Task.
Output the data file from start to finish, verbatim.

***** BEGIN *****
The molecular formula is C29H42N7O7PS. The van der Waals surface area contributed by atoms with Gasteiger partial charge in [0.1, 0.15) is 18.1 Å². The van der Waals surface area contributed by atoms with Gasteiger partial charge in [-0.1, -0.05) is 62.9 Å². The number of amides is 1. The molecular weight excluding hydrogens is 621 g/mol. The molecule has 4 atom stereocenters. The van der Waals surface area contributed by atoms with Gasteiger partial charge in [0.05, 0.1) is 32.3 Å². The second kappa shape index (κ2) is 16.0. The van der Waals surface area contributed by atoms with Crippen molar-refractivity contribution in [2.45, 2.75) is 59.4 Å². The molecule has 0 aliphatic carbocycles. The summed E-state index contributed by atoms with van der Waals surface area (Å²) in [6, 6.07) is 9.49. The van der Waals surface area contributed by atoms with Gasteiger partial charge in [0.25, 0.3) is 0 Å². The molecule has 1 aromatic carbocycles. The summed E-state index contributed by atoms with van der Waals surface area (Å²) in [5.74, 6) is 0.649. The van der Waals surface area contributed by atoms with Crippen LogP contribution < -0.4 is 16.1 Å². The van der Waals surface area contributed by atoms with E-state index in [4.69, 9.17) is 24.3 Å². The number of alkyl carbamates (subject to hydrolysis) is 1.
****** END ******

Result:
The molecular formula is C29H42N7O7PS. The van der Waals surface area contributed by atoms with Gasteiger partial charge in [0.1, 0.15) is 18.1 Å². The van der Waals surface area contributed by atoms with Gasteiger partial charge in [-0.1, -0.05) is 62.9 Å². The number of amides is 1. The molecular weight excluding hydrogens is 621 g/mol. The molecule has 4 atom stereocenters. The van der Waals surface area contributed by atoms with Gasteiger partial charge in [0.05, 0.1) is 32.3 Å². The second kappa shape index (κ2) is 16.0. The van der Waals surface area contributed by atoms with Crippen molar-refractivity contribution in [2.45, 2.75) is 59.4 Å². The molecule has 0 aliphatic carbocycles. The summed E-state index contributed by atoms with van der Waals surface area (Å²) in [6, 6.07) is 9.49. The van der Waals surface area contributed by atoms with Gasteiger partial charge in [0.25, 0.3) is 0 Å². The molecule has 1 aromatic carbocycles. The summed E-state index contributed by atoms with van der Waals surface area (Å²) in [5.74, 6) is 0.649. The van der Waals surface area contributed by atoms with Crippen LogP contribution < -0.4 is 16.1 Å². The van der Waals surface area contributed by atoms with E-state index in [4.69, 9.17) is 24.3 Å². The number of alkyl carbamates (subject to hydrolysis) is 1.